BY RUSSELL CLEPPER
Whidbey Life Magazine Contributor
September 16, 2015
Whidbey Island’s gypsy jazz ensemble, the Hot Club of Troy, has a few subtexts to their mission statement. First subtext; “No amps? No problem!” Second: Gypzy jazz all year long. Third: Coffeehouses make great music venues.
As for their mission statement itself, just three words, one for each subtext; Django, Django, Django.
Working exclusively with Django Reinhardt’s body of work, the trio strives to present his music with the purest expression possible, eschewing any amplification except a single microphone placed in front of them as they perform. Although band leader and guitarist Troy Chapman, guitarist Keith Bowers and bassist Kristi O’Donnell each have long resumés in music-making, the Hot Club of Troy is just one year old. However, this nearly nascent act will open this year’s prestigious DjangoFest Northwest at WICA in Langley at 8 p.m. on Wednesday, Sept. 23. Lance Cercel and the Roma String Ensemble will also perform that night. The headliner for this year’s festival is Bireli Lagrene, the “undisputed top guitarist in the gypsy jazz genre” according to the festival’s website, and according to Chapman and O’Donnell as well.
Chapman himself is no stranger to the DjangoFest stage. One of North America’s premier interpreters of the genre, the Whidbey Island resident has been a member of the influential Seattle gypsy jazz group Pearl Django since 2010. Along with the Robin Nolan trio, Pearl Django starred in the first DjangoFest Northwest in 2001, and they have appeared every year since that highly successful beginning. On Saturday, Sept. 26, Chapman will perform with Pearl Django once again, sharing the bill that night with the Hot Club of Detroit.
The Hot Club of Troy’s debut at DjangoFest caps a year of advanced musical exploration of Reinhardt’s music by the group. “One thing we do is play not only strictly gypsy jazz, but we only do Django’s compositions. He wrote 84 songs and some of them are rarely heard,” said Chapman. “We want to do stuff that people haven’t heard, to dig deeper into his repertoire and learn about his influences. We don’t want to present great guitar playing so much as his songs as great compositions.”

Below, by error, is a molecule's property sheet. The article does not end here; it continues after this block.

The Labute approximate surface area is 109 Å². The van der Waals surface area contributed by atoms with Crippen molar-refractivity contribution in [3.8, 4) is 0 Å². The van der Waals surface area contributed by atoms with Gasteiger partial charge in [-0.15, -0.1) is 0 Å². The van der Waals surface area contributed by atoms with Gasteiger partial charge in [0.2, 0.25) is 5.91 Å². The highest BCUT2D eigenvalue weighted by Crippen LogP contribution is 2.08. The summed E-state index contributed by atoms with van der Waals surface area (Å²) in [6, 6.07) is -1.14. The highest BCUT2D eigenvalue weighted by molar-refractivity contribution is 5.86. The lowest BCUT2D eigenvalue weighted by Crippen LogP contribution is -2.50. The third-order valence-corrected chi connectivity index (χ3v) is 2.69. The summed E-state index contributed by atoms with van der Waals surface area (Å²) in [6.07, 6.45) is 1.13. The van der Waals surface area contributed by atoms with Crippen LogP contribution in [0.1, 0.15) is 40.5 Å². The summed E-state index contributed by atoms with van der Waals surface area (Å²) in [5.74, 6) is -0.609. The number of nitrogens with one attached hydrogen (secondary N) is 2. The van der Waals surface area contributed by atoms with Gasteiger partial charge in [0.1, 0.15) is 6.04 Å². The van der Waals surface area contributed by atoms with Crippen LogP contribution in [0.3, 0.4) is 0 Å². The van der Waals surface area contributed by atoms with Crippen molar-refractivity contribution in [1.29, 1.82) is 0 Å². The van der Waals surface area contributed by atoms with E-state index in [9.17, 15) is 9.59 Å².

Of course, Chapman and Bowers are highly regarded guitar players and their shows certainly feature expert picking. O’Donnell explained the group has labored to meld Bower’s chordal style of playing with Chapman’s straight ahead approach as they have explored ways of performing Reinhardt’s music. “We work at weaving the two styles together,” she said. “We’ve worked really hard to make that happen,” Chapman added. “You have to learn first how Django did it, then you can put your own style in it.”
Another reason they formed a gypsy jazz trio was to create opportunities to play that style all year long, not just during the time of DjangoFest. Their home base venue has been Useless Bay Coffee Company (UBCC), which is where the three musicians first jammed together on Tuesday nights for awhile. That collaboration resulted in the formation of one of Whidbey Island’s finest bands, Trio Nouveau, whose repertoire is mined from the swinging jazz of the Great American Songbook.
“When we’re playing there, we joke that we’re fueled by UBCC coffee,” said O’Donnell. “Lots of eighth notes!”
UBCC owner and head roaster Des Rock has been a stedfast supporter of the group, as well as of local live music in general. “He told us that ‘the quality of the atmosphere goes up every time you play!” said O’Donnell. We’re really lucky to have Des. He rocks!”